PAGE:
Research, Science and Technology

January 2, 2021

2020 has arguably been the greatest disruptor of the way human beings live their daily lives since WWII. In fact, people will be writing books making analogies like this for decades to come, just like people wrote books about how humanity was changed forever after the Spanish flu, the World Wars, and after 9/11. I am not a historian and clearly will not be one of those authors, but as a Gestalt trained practitioner, I am deeply interested in systems. While the above events, and the context surrounding the events are very different, what makes the analogy hold up is the scale of the disruption. COVID 19 didn’t just impact you, your immediate household, your work place, or even just your country, it caused a full system disruption. All inhabitants of our planet have been impacted.

Human beings are resilient creatures, and they are also resistant creatures. We are significantly more adept at forming new habits and behaviors than we are at changing or eradicating existing ones. Here’s a simple example you might relate to, your clothes closet. Do you throw away an item of clothing every time you purchase a new one? Maybe, if so, good for you! Most likely, your clothes accumulate over time, and you predominantly wear items you purchased in the last 1-3 years. They are the clothes in the best condition, they fit your body in its current state, and they reflect your current personal and professional identity. You also have clothes in your closet that you have not worn for many years that reflect a past identity, that you bought for a specific event, or fit a body shape you once had. I have a closet full of ‘executive’ clothes that I bought when I became a CEO in 2018. That part of my identity ended unexpectedly in 2020 and I find that I’m not ready to donate them as they represent a recent part of who I was. Most likely, I will purge that section of my wardrobe the next time I move. A move is a large enough disruption to warrant taking a hard look at the clothes I really like, need, and wear. To make significant and lasting change in our lives, we need disruption. While the disruption is occurring, we experience discomfort, pain, and loss. But in it’s aftermath, we know and understand more, and if we act on that knowledge, we are profoundly changed. As Buddhist monk Pema Chodron so acutely said, “Having the rug pulled out from under you is a big opportunity to change your fundamental pattern”.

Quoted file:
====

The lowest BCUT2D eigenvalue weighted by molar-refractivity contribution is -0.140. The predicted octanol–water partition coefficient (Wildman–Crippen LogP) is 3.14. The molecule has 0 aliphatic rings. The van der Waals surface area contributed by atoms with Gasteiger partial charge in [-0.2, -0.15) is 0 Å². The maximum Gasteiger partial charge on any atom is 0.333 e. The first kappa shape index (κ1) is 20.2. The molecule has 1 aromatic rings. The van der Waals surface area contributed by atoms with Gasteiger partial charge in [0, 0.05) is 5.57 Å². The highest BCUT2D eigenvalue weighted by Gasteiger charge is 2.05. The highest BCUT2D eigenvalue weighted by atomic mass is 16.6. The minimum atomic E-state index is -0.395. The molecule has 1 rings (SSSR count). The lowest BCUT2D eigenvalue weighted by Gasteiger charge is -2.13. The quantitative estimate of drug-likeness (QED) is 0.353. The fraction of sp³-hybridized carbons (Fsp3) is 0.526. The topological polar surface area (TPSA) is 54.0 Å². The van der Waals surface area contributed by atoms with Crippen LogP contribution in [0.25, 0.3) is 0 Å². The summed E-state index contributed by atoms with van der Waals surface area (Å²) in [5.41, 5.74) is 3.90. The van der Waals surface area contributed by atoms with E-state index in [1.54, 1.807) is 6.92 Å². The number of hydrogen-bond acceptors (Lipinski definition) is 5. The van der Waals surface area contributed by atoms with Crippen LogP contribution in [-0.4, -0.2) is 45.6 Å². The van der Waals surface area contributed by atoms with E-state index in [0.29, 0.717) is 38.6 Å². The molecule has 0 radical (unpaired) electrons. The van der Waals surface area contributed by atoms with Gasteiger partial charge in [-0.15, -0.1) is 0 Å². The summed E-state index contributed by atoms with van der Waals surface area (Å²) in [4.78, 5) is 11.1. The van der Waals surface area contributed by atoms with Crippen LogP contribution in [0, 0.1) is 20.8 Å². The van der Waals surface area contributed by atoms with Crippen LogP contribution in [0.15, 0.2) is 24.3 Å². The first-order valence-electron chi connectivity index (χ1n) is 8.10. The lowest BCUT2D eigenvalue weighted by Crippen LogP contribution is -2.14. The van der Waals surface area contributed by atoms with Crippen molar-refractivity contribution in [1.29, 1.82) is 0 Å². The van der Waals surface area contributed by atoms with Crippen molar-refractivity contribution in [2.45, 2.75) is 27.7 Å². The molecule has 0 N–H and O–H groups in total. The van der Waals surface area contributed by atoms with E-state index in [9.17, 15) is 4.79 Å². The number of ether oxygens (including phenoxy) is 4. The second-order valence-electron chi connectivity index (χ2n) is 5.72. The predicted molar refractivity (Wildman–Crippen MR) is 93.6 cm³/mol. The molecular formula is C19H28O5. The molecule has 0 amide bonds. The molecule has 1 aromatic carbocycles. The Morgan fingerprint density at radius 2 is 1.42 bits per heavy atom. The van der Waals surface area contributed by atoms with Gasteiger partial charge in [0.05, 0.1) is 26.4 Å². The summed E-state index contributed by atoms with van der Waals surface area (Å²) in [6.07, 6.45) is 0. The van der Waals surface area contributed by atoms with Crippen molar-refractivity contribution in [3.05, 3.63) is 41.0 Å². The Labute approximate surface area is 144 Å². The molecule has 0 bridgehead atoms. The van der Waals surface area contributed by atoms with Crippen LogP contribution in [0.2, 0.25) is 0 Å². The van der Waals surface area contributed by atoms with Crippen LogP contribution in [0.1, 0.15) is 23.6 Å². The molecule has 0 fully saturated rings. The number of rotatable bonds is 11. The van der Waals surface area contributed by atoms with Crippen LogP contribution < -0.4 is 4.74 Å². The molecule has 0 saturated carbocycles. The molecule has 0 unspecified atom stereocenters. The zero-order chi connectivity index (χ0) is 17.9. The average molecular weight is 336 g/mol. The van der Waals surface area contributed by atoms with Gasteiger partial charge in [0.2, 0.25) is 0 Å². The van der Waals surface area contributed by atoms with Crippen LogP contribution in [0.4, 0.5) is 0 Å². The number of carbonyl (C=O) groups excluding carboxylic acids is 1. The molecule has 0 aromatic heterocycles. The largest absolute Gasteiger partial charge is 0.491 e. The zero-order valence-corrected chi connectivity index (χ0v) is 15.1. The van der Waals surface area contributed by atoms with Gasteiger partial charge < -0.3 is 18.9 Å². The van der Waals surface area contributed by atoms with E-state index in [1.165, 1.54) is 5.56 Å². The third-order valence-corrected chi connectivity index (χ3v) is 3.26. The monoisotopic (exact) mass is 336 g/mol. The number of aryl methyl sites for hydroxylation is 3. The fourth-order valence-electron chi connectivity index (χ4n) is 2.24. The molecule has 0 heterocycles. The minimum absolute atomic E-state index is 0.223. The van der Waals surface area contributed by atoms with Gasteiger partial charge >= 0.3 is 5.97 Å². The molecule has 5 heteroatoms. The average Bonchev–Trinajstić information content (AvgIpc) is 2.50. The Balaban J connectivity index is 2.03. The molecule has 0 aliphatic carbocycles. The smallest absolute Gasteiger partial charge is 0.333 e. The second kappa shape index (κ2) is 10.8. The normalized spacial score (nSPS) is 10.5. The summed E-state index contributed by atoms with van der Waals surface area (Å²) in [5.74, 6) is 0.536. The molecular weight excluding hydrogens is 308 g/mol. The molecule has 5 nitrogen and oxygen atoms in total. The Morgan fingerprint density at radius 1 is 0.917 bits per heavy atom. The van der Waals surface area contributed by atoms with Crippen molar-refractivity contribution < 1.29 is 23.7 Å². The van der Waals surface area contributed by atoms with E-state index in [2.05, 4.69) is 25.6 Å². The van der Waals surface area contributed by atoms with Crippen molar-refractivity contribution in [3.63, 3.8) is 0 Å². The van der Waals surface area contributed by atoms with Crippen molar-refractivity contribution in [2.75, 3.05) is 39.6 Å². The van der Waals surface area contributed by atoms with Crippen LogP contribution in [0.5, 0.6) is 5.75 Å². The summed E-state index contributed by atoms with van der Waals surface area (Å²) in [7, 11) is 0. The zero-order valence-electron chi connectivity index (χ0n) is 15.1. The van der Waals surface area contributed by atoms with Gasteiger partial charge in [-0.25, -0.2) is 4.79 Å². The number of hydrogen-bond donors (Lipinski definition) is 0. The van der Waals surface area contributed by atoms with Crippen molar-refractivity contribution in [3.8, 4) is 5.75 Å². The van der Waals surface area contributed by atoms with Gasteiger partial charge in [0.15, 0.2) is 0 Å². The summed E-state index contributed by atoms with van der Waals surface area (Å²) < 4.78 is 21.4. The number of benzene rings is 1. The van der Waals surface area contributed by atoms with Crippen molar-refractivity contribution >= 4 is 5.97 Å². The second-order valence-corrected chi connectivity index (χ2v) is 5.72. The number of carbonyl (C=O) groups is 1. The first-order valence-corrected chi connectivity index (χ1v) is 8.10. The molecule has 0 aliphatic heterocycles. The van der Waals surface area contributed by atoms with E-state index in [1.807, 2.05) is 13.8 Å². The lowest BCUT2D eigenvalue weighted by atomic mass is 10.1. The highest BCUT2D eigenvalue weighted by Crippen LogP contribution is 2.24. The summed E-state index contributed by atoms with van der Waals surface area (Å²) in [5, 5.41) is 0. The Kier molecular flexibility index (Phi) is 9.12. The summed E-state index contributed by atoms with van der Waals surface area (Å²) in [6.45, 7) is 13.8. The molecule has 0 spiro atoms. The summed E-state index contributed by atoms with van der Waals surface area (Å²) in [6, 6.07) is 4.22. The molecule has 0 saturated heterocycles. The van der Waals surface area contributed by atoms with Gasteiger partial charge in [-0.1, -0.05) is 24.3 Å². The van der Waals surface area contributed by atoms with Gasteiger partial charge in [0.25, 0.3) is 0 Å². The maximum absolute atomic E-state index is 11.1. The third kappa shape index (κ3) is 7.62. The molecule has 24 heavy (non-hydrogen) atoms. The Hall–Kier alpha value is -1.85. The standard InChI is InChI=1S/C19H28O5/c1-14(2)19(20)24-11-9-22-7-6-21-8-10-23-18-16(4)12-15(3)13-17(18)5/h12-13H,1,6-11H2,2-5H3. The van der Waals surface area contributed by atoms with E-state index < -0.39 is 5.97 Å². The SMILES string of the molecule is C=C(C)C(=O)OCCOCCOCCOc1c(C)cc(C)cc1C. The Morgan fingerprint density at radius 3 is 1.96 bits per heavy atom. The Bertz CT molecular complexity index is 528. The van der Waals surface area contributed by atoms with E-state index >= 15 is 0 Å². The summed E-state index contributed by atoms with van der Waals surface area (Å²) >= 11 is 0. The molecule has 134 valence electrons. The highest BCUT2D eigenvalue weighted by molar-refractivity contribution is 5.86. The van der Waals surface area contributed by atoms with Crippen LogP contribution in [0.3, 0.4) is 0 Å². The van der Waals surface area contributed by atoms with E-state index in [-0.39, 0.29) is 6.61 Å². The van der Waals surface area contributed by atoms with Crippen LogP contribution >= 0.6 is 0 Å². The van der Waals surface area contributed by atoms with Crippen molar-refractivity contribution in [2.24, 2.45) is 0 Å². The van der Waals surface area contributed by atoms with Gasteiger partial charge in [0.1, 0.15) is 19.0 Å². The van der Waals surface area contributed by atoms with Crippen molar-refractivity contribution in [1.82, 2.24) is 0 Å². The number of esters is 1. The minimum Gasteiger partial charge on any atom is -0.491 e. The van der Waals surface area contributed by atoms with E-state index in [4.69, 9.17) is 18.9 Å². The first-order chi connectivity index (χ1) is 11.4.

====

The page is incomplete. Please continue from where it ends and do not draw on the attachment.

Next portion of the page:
As we turn into 2021, I think we all understand that that we are participants in a global paradigm shift. I sense, and hear that people want that. We desperately want to look back on 2020 and say ‘If it wasn’t for COVID 19, or the murder of George Floyd and Breonna Taylor, or the wildfires in Australia and the western states, as terrible as all that was, we would never have…” Things have to be better moving forward. How do we get there? I don’t know. I’m aware this sounds trite, but how about we start with bite size chunks. Let’s start with you. Change happens one person at a time. It’s the smallest system level there is, the quietest disruptor, but perhaps the most powerful.

Everyone has a 2020 story. But it’s your 2021 story that will matter. Writing that story will take reflection, reclamation and reimagining. You’ll need to make space for it, be intentional, and gather people around you for support, and to hold you accountable. We need to do that for each other if we are going to make positive and lasting changes to the way we live our lives.

I’ve launched a coaching offering specifically designed to assist people in gathering their 2020 experiences, and using what has been learned to inform decision making for 2021 and beyond. Write YOUR 2021 story will kickstart your response to the great disruptor. Through deep listening and powerful questions, I can surface information that brings structure and action to your story. To learn more, click on the link above.

It’s going to take a long time for us to see progress on a full systems level. 2020 has brought into the light the deep rooted inequities of humanity. We can’t wait for others to make the changes for us. Start with you. Start now.


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